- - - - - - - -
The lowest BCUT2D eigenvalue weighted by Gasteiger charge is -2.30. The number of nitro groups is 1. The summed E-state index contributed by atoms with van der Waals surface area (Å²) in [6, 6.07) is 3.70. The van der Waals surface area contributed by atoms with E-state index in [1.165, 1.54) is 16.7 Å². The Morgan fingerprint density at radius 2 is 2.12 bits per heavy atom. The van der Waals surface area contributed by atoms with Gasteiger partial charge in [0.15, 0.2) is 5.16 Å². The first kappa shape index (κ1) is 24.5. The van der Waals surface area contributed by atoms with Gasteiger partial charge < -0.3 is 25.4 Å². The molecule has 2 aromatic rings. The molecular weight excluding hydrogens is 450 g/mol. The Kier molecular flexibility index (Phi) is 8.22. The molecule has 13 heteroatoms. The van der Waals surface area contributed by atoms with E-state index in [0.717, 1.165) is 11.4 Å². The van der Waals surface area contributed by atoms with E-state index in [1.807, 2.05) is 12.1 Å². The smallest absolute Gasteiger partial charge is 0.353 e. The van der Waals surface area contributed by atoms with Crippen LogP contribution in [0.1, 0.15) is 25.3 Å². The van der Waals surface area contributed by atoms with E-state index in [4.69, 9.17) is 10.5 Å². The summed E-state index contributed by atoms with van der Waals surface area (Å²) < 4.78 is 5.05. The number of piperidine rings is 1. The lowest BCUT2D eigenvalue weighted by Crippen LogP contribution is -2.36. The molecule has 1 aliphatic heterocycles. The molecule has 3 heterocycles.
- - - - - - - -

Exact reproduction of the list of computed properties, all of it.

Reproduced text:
The lowest BCUT2D eigenvalue weighted by Gasteiger charge is -2.30. The number of nitro groups is 1. The summed E-state index contributed by atoms with van der Waals surface area (Å²) in [6, 6.07) is 3.70. The van der Waals surface area contributed by atoms with E-state index in [1.165, 1.54) is 16.7 Å². The Morgan fingerprint density at radius 2 is 2.12 bits per heavy atom. The van der Waals surface area contributed by atoms with Gasteiger partial charge in [0.15, 0.2) is 5.16 Å². The first kappa shape index (κ1) is 24.5. The van der Waals surface area contributed by atoms with Gasteiger partial charge < -0.3 is 25.4 Å². The molecule has 2 aromatic rings. The molecular weight excluding hydrogens is 450 g/mol. The Kier molecular flexibility index (Phi) is 8.22. The molecule has 13 heteroatoms. The van der Waals surface area contributed by atoms with E-state index in [0.717, 1.165) is 11.4 Å². The van der Waals surface area contributed by atoms with E-state index in [1.807, 2.05) is 12.1 Å². The smallest absolute Gasteiger partial charge is 0.353 e. The van der Waals surface area contributed by atoms with Crippen LogP contribution in [0.1, 0.15) is 25.3 Å². The van der Waals surface area contributed by atoms with E-state index in [4.69, 9.17) is 10.5 Å². The summed E-state index contributed by atoms with van der Waals surface area (Å²) < 4.78 is 5.05. The number of piperidine rings is 1. The lowest BCUT2D eigenvalue weighted by Crippen LogP contribution is -2.36. The molecule has 1 aliphatic heterocycles. The molecule has 3 heterocycles.